• As a junior (2015), claimed the Crimson Tide's second Heisman Trophy and led his team to the College Football Playoff National Championship. Also won the Doak Walker and Maxwell Award and was selected as the Walter Camp Player of the Year. Named a unanimous first team All-American and first team All-SEC by the league's coaches and the Associated Press. Selected as the SEC Offensive Player of the Year by both outlets. Rushed for a school- and Southeastern Conference record 2,219 yards, which led the nation and was the fifth most in a single-season by an FBS player in college football history. Averaged 147.9 yards per game, which was second in the country. His 28 rushing touchdowns were a national best and an SEC record, snapping Tim Tebow and Tre Mason's old mark of 23. Led the SEC in rushing in conference games with a 179.2 yards per game average, including 13 touchdowns. Had multiple rushing touchdowns in nine games and set the Alabama single-season record with 10 100-yard rushing games and four 200-yard games, which broke Bobby Humphrey's school record (3) set in 1986. Only the third running back in SEC history (Herschel Walker and Bo Jackson) to have four 200-yard games in a single season. Set the school record with 11 consecutive games with a rushing touchdown and finished his career 20 straight, which was the most in the SEC history. Caught 11 passes for 91 yards. Accounted for a team-high 109 first down rushes on a school-record 395 carries. Was a five-time SEC Offensive Player of the Week (Wisconsin, Georgia, Texas A&M, Mississippi State and Auburn).
• At Auburn (11/28/15), produced a Heisman-worthy performance as he rushed his way past the Tigers on the Plains to the tune of a career-high 271 yards on the ground on a school-record 46 carries. Scored a touchdown on his 46th and final carry on a 25-yard jaunt that capped 14 straight rushes to end the game. Earned Walter Camp National Player of the Week honors and SEC Player of the Week accolades.
• Against Clemson (1/11/16), rushed for 158 yards and three touchdowns as the Crimson Tide claimed a 45-40 victory to win the national championship. Carried 36 times, including a 50-yard touchdown scamper in the first quarter and then sealed the win with a one-yard plunge with 1:07 remaining in the game.
• As a sophomore (2014), finished the year with 990 rushing yards on 172 carries with 11 rushing touchdowns. Had five receptions for 133 yards and two receiving touchdowns. Played in all 14 games with two starts and had 21 explosive rushes of 12 yards or more while converting 47 first downs, including four on third down. Three of his five receptions were explosive, taking screen passes 29, 41 and 52 yards.
• As a freshman (2013), as a true freshman saw action in 12 games and totaled 382 rushing yards on 35 carries for a 10.9 yards per carry average. Rushed 10 times (28.6 percent) for 12 yards or more while converting 17 first downs. Took his one pass reception to the end zone for a 61-yard catch and run in the Sugar Bowl. Contributed three tackles on special teams. Registered two 100-yard game (111 vs. Arkansas and 100 vs. Oklahoma).
• Graduated from Alabama in May 2018 with a degree in communications.
• Attended Yulee (Fla.) High School, where he was five-star prospect that was listed as the nation's No. 1 athlete and No. 4 running back prospect.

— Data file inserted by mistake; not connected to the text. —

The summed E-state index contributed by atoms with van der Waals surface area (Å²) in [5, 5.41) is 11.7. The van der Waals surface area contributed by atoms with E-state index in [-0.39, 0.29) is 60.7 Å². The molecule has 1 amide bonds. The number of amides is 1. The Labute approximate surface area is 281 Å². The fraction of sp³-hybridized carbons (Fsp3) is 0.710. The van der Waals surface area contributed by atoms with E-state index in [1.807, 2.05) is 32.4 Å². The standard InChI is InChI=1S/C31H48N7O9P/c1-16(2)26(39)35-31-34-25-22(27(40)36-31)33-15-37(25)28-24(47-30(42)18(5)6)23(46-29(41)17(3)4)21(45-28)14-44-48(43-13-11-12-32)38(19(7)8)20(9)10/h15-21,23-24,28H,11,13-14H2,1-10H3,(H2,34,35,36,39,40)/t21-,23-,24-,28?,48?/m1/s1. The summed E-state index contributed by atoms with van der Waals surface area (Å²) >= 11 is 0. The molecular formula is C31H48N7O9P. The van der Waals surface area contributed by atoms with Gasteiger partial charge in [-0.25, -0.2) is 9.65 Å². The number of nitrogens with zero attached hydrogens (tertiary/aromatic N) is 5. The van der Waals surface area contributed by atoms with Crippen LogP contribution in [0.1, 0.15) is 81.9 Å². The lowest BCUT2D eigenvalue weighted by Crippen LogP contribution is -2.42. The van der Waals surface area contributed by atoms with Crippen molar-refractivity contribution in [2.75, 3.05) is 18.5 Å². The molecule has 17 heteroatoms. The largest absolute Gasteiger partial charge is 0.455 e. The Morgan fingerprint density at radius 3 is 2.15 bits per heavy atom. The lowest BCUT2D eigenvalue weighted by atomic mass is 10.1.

• Was a member of the 2012 All-USA Football Team, chosen by USA Today and also was named the 2012 Maxwell Football Club National High School Player of the Year.
• Broke Ken Hall's 51-year-old national high school rushing record with 12,124 yards after rushing for 4,261 yards as a senior in 2012. Was a Parade Magazine All-American and the publication's National Player of the Year.
• Played for the East squad in the U.S. Army All-American Bowl, rushing for 53 yards with a touchdown and a two-point conversion.
• Named MaxPreps National Player of the Year and first-team All-American after finishing his high school career with 153 rushing touchdowns, which ranks fifth all time, including 55 scores in 2012.
• Set the Florida high school record with a 510-yard performance against Jacksonville Jackson and averaged 9.2 yards per carry and 327.8 yards per game as a senior.
• Named 2012 first-team All-State selection by the Associated Press and was the Player of the Year on the All-First Coast team.
• Named the 2012 Columbus (Ohio) Touchdown Club National High School Player of the Year as a senior.
• As a junior (2011), rushed for 2,610 yards and 34 scores to earn first-team All-Coast honors from the Florida Times-Union.
• As a sophomore (2010) was named first-team All-Coast running back after rushing for 2,788 yards and 38 touchdowns while averaging 8.9 yards per attempt.
• As a freshman (2009), rushed for 2,465 yards and 26 scores.
• Also played basketball and ran track (100, 400, 4x100, 4x400) in high school.
• As a standout track & field athlete, he competed as a sprinter and posted a personal-best time of 11.11 seconds in the 100-meter dash at the 2011 FHSAA 2A District 3 Championships, where he placed seventh.
• List of favorites: (movie) "Remember the Titans"; (musician) Kevin Gates; (place to get away) anywhere with his family; (food) wings; (athletes as a child) LaDainian Tomlinson and Eddie George; (sports teams as a child) New York Yankees, Los Angeles Lakers.
• Follow Henry on Twitter at @kinghenry_2.
• Follow Henry on Instagram at @last_king_2.
• Born Derrick Lamar Henry, Jr. on Jan. 4, 1994 in Yulee, Fla.